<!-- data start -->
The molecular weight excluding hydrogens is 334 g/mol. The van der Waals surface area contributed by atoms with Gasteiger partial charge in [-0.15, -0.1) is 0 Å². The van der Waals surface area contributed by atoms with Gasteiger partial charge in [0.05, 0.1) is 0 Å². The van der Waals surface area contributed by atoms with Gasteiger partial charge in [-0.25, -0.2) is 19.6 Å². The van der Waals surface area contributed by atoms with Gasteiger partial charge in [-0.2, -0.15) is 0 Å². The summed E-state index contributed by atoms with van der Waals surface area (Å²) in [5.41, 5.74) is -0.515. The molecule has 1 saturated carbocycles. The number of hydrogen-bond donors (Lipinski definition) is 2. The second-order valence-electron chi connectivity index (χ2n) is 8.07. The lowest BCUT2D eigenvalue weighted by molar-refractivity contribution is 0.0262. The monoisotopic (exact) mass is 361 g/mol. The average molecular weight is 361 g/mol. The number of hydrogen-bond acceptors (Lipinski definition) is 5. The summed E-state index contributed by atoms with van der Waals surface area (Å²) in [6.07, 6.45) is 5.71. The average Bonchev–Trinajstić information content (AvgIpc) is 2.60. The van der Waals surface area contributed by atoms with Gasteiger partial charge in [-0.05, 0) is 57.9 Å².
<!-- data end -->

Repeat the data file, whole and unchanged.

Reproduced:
The molecular weight excluding hydrogens is 334 g/mol. The van der Waals surface area contributed by atoms with Gasteiger partial charge in [-0.15, -0.1) is 0 Å². The van der Waals surface area contributed by atoms with Gasteiger partial charge in [0.05, 0.1) is 0 Å². The van der Waals surface area contributed by atoms with Gasteiger partial charge in [-0.25, -0.2) is 19.6 Å². The van der Waals surface area contributed by atoms with Gasteiger partial charge in [-0.2, -0.15) is 0 Å². The summed E-state index contributed by atoms with van der Waals surface area (Å²) in [5.41, 5.74) is -0.515. The molecule has 1 saturated carbocycles. The number of hydrogen-bond donors (Lipinski definition) is 2. The second-order valence-electron chi connectivity index (χ2n) is 8.07. The lowest BCUT2D eigenvalue weighted by molar-refractivity contribution is 0.0262. The monoisotopic (exact) mass is 361 g/mol. The average molecular weight is 361 g/mol. The number of hydrogen-bond acceptors (Lipinski definition) is 5. The summed E-state index contributed by atoms with van der Waals surface area (Å²) in [6.07, 6.45) is 5.71. The average Bonchev–Trinajstić information content (AvgIpc) is 2.60. The van der Waals surface area contributed by atoms with Gasteiger partial charge in [-0.05, 0) is 57.9 Å².